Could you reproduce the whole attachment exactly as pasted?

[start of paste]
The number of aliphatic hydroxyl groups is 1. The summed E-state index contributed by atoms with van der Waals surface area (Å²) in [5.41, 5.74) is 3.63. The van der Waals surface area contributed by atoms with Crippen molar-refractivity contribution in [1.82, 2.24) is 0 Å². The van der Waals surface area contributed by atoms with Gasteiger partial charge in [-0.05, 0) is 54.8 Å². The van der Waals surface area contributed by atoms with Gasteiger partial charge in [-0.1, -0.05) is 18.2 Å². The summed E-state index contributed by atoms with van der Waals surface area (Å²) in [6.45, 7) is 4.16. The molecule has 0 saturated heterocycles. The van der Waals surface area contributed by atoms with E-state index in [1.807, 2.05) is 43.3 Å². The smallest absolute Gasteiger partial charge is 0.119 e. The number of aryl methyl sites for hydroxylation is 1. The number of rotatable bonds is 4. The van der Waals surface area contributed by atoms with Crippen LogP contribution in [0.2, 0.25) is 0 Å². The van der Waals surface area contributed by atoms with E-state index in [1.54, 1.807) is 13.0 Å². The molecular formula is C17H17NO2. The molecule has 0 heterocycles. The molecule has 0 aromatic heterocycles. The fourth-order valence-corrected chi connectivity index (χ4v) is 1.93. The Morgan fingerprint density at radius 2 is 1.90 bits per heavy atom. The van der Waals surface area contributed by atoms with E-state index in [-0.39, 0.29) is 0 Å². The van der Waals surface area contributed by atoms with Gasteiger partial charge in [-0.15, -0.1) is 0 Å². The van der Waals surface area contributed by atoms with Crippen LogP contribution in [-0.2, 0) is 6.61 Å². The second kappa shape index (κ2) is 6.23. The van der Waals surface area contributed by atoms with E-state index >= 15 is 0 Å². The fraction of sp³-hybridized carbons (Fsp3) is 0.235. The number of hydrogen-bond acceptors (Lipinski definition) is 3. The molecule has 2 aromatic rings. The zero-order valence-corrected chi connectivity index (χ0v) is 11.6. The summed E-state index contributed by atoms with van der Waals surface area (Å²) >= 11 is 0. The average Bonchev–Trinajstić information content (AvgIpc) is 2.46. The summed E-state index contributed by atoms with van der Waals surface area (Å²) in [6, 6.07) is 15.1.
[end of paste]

The number of aliphatic hydroxyl groups is 1. The summed E-state index contributed by atoms with van der Waals surface area (Å²) in [5.41, 5.74) is 3.63. The van der Waals surface area contributed by atoms with Crippen molar-refractivity contribution in [1.82, 2.24) is 0 Å². The van der Waals surface area contributed by atoms with Gasteiger partial charge in [-0.05, 0) is 54.8 Å². The van der Waals surface area contributed by atoms with Gasteiger partial charge in [-0.1, -0.05) is 18.2 Å². The summed E-state index contributed by atoms with van der Waals surface area (Å²) in [6.45, 7) is 4.16. The molecule has 0 saturated heterocycles. The van der Waals surface area contributed by atoms with E-state index in [1.807, 2.05) is 43.3 Å². The smallest absolute Gasteiger partial charge is 0.119 e. The number of aryl methyl sites for hydroxylation is 1. The number of rotatable bonds is 4. The van der Waals surface area contributed by atoms with Crippen LogP contribution in [0.2, 0.25) is 0 Å². The van der Waals surface area contributed by atoms with E-state index in [1.54, 1.807) is 13.0 Å². The molecular formula is C17H17NO2. The molecule has 0 heterocycles. The molecule has 0 aromatic heterocycles. The fourth-order valence-corrected chi connectivity index (χ4v) is 1.93. The Morgan fingerprint density at radius 2 is 1.90 bits per heavy atom. The van der Waals surface area contributed by atoms with E-state index in [-0.39, 0.29) is 0 Å². The van der Waals surface area contributed by atoms with Gasteiger partial charge in [-0.15, -0.1) is 0 Å². The van der Waals surface area contributed by atoms with Crippen LogP contribution in [-0.2, 0) is 6.61 Å². The second kappa shape index (κ2) is 6.23. The van der Waals surface area contributed by atoms with E-state index >= 15 is 0 Å². The fraction of sp³-hybridized carbons (Fsp3) is 0.235. The number of hydrogen-bond acceptors (Lipinski definition) is 3. The molecule has 2 aromatic rings. The zero-order valence-corrected chi connectivity index (χ0v) is 11.6. The summed E-state index contributed by atoms with van der Waals surface area (Å²) >= 11 is 0. The average Bonchev–Trinajstić information content (AvgIpc) is 2.46. The summed E-state index contributed by atoms with van der Waals surface area (Å²) in [6, 6.07) is 15.1.